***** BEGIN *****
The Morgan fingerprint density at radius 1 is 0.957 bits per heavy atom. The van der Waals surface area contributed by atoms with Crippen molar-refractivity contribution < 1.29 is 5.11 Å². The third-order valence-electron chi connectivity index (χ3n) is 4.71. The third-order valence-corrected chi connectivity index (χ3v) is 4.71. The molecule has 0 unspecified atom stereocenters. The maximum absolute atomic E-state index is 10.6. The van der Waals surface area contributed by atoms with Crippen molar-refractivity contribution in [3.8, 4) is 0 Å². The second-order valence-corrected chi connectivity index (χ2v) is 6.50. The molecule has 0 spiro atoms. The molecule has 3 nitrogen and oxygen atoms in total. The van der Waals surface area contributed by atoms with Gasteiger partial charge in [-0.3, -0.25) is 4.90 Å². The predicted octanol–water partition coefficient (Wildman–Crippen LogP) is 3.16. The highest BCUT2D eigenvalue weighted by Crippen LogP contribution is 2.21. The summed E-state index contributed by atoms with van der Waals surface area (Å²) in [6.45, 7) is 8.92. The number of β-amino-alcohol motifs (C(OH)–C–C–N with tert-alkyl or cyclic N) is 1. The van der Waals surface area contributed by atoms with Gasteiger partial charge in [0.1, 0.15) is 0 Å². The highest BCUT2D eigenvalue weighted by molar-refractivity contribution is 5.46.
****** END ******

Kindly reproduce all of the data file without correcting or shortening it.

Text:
The Morgan fingerprint density at radius 1 is 0.957 bits per heavy atom. The van der Waals surface area contributed by atoms with Crippen molar-refractivity contribution < 1.29 is 5.11 Å². The third-order valence-electron chi connectivity index (χ3n) is 4.71. The third-order valence-corrected chi connectivity index (χ3v) is 4.71. The molecule has 0 unspecified atom stereocenters. The maximum absolute atomic E-state index is 10.6. The van der Waals surface area contributed by atoms with Crippen molar-refractivity contribution in [3.8, 4) is 0 Å². The second-order valence-corrected chi connectivity index (χ2v) is 6.50. The molecule has 0 spiro atoms. The molecule has 3 nitrogen and oxygen atoms in total. The van der Waals surface area contributed by atoms with Gasteiger partial charge in [-0.3, -0.25) is 4.90 Å². The predicted octanol–water partition coefficient (Wildman–Crippen LogP) is 3.16. The highest BCUT2D eigenvalue weighted by Crippen LogP contribution is 2.21. The summed E-state index contributed by atoms with van der Waals surface area (Å²) in [6.45, 7) is 8.92. The number of β-amino-alcohol motifs (C(OH)–C–C–N with tert-alkyl or cyclic N) is 1. The van der Waals surface area contributed by atoms with Gasteiger partial charge in [0.1, 0.15) is 0 Å². The highest BCUT2D eigenvalue weighted by molar-refractivity contribution is 5.46.